"We paid Rs 2 lakh for three private buses to take us from Jaisalmer to our home in Guna in MP, the government had said that migrant workers can go to the borders right? Then why did they stop us?" Banjaras (nomads), about 300 of them, asked after they were removed by the police from the private buses they had hired and stranded on the border of Chittorgarh on 30 March afternoon. When these Banjaras say that the government had said migrant workers would be dropped off at borders so that they can go home, they are not wrong.
While the Rajasthan government had no plans initially to transport migrant workers, after at least 30,000 of them showed up to go home at major bus stops the government arranged for buses to drop them till the border. This lasted for a short window of two-and-a-half days, between second half of 28 March to 30 March as confirmed by officials of the Rajasthan State Road Transport Corporation.
There were various designated points for this, including Mt Abu for Gujarat, Jhalawar for MP and Bharatpur for Uttar Pradesh and Bihar and others. Also, the government only used Rajasthan State buses with the exception of about 30 private buses which were used on 30 March to transport migrant workers from Dohsa to Bharatpur.
But from where these Banjaras came, which is all the way from Fatehgarh block of Jaisalmer where they had gone to cut jeera (cumin), they say they found no such arrangements for transport.
They thought since the government was allowing for people to go home, they should spent their money to go home with all their belongings. They paid over Rs 2 lakh and sat in three private buses.
While the police stopped them at the Naranpur toll plaza, they realised the vehicle had no permissions or passes issued from the authority. Even when migrant workers were being dropped home, it was on the instructions of the district administration. "The driver who was stopped did not even give us some money back," they complained.
After getting off the bus, the police told them they cannot leave. This scared the Banjaras who ran away and made their way from the Narayanpur toll plaza to Rodji Ka Kheda, four kilometers away. On the way they wanted to avoid the highway, so they entered a few villages where they were pushed out of and offered no help. "Men stood with lathis and did not let us inside. No one offered food or water or anything. We kept running and walking," they said.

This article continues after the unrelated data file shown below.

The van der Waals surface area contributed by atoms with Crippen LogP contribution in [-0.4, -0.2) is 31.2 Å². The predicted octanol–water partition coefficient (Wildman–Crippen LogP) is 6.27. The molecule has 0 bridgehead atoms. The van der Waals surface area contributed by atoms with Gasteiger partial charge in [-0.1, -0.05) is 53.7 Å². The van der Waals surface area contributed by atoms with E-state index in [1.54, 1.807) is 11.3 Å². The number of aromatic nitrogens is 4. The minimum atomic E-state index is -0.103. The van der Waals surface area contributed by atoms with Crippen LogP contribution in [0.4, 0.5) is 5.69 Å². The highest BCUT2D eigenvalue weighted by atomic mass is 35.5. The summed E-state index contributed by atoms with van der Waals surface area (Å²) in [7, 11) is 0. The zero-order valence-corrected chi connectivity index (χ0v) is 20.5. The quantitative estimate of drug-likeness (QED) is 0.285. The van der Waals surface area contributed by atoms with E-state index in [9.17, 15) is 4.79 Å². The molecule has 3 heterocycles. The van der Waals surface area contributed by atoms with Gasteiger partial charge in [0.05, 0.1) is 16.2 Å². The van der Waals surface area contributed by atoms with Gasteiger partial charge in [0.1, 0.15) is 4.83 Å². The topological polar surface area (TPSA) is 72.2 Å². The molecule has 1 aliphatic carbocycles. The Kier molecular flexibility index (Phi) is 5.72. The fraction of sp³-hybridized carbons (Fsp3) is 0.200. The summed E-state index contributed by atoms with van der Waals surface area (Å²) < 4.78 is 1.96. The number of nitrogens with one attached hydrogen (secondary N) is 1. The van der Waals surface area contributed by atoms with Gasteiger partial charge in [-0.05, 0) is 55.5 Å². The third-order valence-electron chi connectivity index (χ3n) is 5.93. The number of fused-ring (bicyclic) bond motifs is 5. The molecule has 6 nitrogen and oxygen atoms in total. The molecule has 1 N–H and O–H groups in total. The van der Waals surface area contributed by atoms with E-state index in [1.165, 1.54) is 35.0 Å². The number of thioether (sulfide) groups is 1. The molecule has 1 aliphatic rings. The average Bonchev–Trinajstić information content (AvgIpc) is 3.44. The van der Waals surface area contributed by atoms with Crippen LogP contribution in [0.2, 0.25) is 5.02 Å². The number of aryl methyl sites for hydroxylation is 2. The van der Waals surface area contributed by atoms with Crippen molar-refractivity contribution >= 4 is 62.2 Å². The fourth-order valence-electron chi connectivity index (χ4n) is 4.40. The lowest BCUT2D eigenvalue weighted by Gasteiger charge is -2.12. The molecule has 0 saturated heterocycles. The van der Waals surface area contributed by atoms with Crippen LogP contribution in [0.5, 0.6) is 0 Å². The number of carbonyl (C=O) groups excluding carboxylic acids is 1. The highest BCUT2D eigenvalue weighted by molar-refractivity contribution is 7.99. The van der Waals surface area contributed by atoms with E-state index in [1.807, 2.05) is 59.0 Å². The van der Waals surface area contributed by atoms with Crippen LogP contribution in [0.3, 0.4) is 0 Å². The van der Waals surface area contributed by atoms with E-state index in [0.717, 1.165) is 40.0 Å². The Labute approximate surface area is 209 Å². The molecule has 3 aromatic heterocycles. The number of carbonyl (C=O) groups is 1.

After walking four kilometres, they met Paras Banjara, an activist from Mazdoor Kisaan Sangathan. "They were at least 300 of them, including children who were barely a year old to old men and women in their eighties. They were desperate and very poor. With their utensils, clothes, some medicines, all of it tied in cloth and placed on their heads they walked towards us. We gave them food but they said they did not even want food. They said they will arrange for money to give us as long as we provided them a way to go home."
He also says they were angry and confused as they thought they could go home, as that is what the government had said. But the confusion proved costly for the Banjaras who left work to go home, but were stranded in between. "They told me they would have rather stayed back in Jaisalmer as the cutting of cumin was still happening, so they would have still made some money."
Paras asked them to stay in a government camp, but they were scared and again left for the fields to hide from the police. "I don't know where they are anymore. They were petrified and helpless, they also had no faith in the police or the people. It was like they were in a hostile world desperately doing everything they could to reach home."
. Read more on India by The Quint.RSS & BJP’s Nehru-Netaji ‘Cosplay’: Irony Dies a Thousand DeathsCoimbatore Firm Makes Robot Nurse, UV-Ray Tower to Combat COVID-19 . Read more on India by The Quint.